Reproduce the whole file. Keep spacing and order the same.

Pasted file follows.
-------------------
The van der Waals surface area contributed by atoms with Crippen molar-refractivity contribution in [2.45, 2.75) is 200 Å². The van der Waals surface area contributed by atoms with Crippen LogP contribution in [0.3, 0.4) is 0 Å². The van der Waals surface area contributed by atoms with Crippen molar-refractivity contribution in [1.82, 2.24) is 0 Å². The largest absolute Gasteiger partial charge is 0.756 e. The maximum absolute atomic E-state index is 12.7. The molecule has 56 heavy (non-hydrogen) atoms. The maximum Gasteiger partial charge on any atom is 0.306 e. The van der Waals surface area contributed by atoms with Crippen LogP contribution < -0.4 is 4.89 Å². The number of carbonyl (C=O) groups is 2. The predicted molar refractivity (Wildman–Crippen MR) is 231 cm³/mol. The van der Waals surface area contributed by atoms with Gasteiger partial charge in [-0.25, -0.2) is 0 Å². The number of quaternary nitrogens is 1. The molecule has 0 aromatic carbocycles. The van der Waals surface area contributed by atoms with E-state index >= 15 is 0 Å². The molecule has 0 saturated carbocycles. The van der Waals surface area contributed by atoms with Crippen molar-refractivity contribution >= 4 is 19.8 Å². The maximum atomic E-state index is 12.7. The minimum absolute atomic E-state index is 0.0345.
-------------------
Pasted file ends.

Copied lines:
The van der Waals surface area contributed by atoms with Crippen molar-refractivity contribution in [2.45, 2.75) is 200 Å². The van der Waals surface area contributed by atoms with Crippen LogP contribution in [0.3, 0.4) is 0 Å². The van der Waals surface area contributed by atoms with Crippen molar-refractivity contribution in [1.82, 2.24) is 0 Å². The largest absolute Gasteiger partial charge is 0.756 e. The maximum absolute atomic E-state index is 12.7. The molecule has 56 heavy (non-hydrogen) atoms. The maximum Gasteiger partial charge on any atom is 0.306 e. The van der Waals surface area contributed by atoms with Crippen LogP contribution < -0.4 is 4.89 Å². The number of carbonyl (C=O) groups is 2. The predicted molar refractivity (Wildman–Crippen MR) is 231 cm³/mol. The van der Waals surface area contributed by atoms with Gasteiger partial charge in [-0.25, -0.2) is 0 Å². The number of quaternary nitrogens is 1. The molecule has 0 aromatic carbocycles. The van der Waals surface area contributed by atoms with E-state index >= 15 is 0 Å². The molecule has 0 saturated carbocycles. The van der Waals surface area contributed by atoms with Crippen molar-refractivity contribution >= 4 is 19.8 Å². The maximum atomic E-state index is 12.7. The minimum absolute atomic E-state index is 0.0345.